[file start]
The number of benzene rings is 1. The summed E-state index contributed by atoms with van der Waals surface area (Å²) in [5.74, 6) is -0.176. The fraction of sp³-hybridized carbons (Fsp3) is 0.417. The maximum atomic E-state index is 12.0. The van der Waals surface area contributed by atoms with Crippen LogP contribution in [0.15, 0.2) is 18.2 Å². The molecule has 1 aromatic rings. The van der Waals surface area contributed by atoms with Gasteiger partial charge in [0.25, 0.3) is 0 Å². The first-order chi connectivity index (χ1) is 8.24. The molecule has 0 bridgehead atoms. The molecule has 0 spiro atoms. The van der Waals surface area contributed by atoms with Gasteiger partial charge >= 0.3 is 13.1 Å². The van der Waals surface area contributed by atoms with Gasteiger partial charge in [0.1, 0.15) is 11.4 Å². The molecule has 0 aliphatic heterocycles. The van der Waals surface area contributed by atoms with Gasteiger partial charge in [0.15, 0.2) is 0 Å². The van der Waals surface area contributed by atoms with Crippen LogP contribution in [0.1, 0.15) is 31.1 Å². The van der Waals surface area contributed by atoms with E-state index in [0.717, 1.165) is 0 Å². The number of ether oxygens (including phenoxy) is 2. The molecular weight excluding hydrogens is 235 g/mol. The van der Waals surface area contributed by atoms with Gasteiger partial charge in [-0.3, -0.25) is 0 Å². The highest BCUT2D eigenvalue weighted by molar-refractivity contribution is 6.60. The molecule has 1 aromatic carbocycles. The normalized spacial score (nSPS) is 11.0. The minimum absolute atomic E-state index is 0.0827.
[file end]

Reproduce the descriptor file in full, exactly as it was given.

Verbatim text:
The number of benzene rings is 1. The summed E-state index contributed by atoms with van der Waals surface area (Å²) in [5.74, 6) is -0.176. The fraction of sp³-hybridized carbons (Fsp3) is 0.417. The maximum atomic E-state index is 12.0. The van der Waals surface area contributed by atoms with Crippen LogP contribution in [0.15, 0.2) is 18.2 Å². The molecule has 1 aromatic rings. The van der Waals surface area contributed by atoms with Gasteiger partial charge in [0.25, 0.3) is 0 Å². The first-order chi connectivity index (χ1) is 8.24. The molecule has 0 bridgehead atoms. The molecule has 0 spiro atoms. The van der Waals surface area contributed by atoms with Gasteiger partial charge >= 0.3 is 13.1 Å². The van der Waals surface area contributed by atoms with Gasteiger partial charge in [0.1, 0.15) is 11.4 Å². The molecule has 0 aliphatic heterocycles. The van der Waals surface area contributed by atoms with Gasteiger partial charge in [0.15, 0.2) is 0 Å². The van der Waals surface area contributed by atoms with Crippen LogP contribution in [0.1, 0.15) is 31.1 Å². The van der Waals surface area contributed by atoms with E-state index in [0.717, 1.165) is 0 Å². The number of ether oxygens (including phenoxy) is 2. The molecular weight excluding hydrogens is 235 g/mol. The van der Waals surface area contributed by atoms with Gasteiger partial charge in [-0.3, -0.25) is 0 Å². The highest BCUT2D eigenvalue weighted by molar-refractivity contribution is 6.60. The molecule has 1 aromatic carbocycles. The normalized spacial score (nSPS) is 11.0. The minimum absolute atomic E-state index is 0.0827.